Hooke's Law states that:

"The extension of a spring is directly proportional to the load applied, provided the limit of proportionality is not exceeded."

The stiffness (k) of a spring, measured in Nm-1 (Newtons per Meter) is the force required to stretch it by 1 meter.

So: F=ke (Force = Stiffness x Extension)

Hooke's law, written in a simple equation, is simply this:


where F is the force required to push the spring, k is the spring constant (stiffness), different for every spring and x is the distance the spring is pushed or pulles. If we are pushing, though, the spring will be pushing back on us with an equal and opposite force. This can obviously be expressed as:


where F is the force of the spring pushing back on whatever force is pushing it. This law is accurate for all linear springs so long as x is not too great.

In order to use this in most cases, we must put this force in terms of work, which should be:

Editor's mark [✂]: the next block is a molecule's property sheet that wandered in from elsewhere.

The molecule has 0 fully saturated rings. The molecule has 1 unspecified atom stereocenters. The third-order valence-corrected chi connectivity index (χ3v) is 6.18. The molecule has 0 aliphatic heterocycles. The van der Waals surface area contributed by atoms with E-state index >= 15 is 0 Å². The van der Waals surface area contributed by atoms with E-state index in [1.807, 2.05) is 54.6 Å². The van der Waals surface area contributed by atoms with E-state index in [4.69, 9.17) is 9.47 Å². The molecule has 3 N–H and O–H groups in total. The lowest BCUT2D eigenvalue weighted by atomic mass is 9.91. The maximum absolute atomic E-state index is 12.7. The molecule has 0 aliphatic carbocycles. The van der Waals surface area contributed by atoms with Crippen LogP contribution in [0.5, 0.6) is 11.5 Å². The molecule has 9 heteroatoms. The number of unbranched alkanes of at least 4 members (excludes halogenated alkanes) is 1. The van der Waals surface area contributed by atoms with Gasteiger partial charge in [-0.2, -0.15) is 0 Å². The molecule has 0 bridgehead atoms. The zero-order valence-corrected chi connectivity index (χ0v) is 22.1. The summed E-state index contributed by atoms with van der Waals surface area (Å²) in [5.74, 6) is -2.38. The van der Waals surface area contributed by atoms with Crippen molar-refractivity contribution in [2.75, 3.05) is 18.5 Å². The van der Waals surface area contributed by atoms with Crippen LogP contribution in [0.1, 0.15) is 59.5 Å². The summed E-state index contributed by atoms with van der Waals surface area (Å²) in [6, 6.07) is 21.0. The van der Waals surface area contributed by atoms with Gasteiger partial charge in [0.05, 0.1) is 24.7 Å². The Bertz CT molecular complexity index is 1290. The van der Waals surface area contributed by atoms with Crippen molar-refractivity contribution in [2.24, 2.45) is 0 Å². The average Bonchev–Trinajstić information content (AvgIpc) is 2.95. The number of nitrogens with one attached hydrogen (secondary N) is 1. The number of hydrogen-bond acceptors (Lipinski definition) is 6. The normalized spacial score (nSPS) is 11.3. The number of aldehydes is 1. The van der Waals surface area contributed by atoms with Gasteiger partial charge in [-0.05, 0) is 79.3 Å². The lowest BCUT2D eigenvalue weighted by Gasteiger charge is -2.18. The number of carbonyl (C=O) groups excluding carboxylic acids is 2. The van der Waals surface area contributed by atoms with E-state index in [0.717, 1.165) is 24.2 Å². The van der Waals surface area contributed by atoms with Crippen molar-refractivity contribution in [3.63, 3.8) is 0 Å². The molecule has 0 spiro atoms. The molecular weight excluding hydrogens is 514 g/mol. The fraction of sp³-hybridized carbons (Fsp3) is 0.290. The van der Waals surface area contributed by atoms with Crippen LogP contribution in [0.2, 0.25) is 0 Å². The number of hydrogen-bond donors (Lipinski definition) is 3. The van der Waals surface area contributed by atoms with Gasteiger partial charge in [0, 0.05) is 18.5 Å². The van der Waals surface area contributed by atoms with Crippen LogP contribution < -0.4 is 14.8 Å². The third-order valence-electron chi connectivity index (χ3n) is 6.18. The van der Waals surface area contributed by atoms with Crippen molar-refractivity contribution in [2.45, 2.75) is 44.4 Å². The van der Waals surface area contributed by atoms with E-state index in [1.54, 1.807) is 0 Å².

Yet 'F' is not a single value, but increases linearly with x.
We must use the average force, which is 0.5(0+kx), or 0.5kx. In other words, we have W=Favgx=(0.5kx)(x)=0.5kx2. Since the change in potential energy is equivalent to the work done, we can write the elastic potential is this:


This equation works equally well if you're pulling the spring.

In 1676, Robert Hooke announced his eponymous natural law to the physics community in the form of the anagram ceiiinosssttuv. Rearranged it spells "ut tensio sic vis;" Latin for the now-well-known Hooke's Law: the stretch (of a spring) is proportional to the force (F=-kx).

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